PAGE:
Remember Jonathon Livingston Seagull by Richard Bach? If you haven’t, you should. I do, just out of high school & in full idealistic splendor. Then along came reality and that splendor subsided.
I remember reading the book sometime way back in the 70s. Now, 40 something years later, the essence remains. There are a few selected books on the shelf from back in that era, but neither of the remembered Bach books. One being JLS, the other being a collection of essays.
The best memory from the essays is the one themed/titled, The Sky is Always There. The premise being that no matter how the day is or becomes, looking down is a gesture of surrender. To lift ourselves up, we must look up & remember that the sky is always there.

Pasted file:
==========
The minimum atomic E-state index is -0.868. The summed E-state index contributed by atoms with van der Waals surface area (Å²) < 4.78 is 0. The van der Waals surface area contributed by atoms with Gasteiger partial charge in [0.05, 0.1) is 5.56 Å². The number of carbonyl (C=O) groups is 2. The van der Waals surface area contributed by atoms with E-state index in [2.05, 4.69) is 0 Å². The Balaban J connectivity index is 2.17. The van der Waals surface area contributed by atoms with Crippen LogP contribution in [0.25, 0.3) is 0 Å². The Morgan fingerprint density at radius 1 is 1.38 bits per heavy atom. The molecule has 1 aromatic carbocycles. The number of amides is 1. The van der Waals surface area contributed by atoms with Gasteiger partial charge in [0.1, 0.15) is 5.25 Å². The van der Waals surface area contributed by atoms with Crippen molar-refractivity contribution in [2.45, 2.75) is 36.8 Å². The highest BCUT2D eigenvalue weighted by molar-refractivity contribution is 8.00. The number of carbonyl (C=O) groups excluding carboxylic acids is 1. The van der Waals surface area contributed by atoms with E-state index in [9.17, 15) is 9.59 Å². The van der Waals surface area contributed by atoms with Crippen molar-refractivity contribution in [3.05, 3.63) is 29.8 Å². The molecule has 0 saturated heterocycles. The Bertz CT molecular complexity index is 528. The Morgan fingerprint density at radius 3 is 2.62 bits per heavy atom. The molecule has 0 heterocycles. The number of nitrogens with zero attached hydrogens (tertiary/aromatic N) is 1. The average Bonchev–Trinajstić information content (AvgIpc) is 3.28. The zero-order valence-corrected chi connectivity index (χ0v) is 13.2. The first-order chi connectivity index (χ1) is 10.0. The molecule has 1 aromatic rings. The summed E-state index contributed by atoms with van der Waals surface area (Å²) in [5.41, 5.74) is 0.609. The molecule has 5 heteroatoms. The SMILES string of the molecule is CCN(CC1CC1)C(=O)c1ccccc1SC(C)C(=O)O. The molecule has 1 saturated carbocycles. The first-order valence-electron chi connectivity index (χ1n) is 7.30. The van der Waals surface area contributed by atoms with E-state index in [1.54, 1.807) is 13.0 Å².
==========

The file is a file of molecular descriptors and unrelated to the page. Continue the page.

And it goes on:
“Your whole body, from wingtip to wingtip,” Jonathan would say, other times, “is nothing more than your thought itself, in a form you can see. Break the chains of your thought, and you break the chains of your body, too.”
Here in Maine, from back in the day, sea gulls have earned a bum rap, colloquial called ‘dump chickens’. Yes, they are scavengers, many birds are. But they get to fly, soar & witness this world from above. All the hole, we humans remain planted firmly to the earth. Who is more free from gravity?
“Overcome space, and all we have left is Here. Overcome time, and all we have left is Now.”
Here & Now is the time to read Jonathon Livingston Seagull and find the timelessness between Here & Now.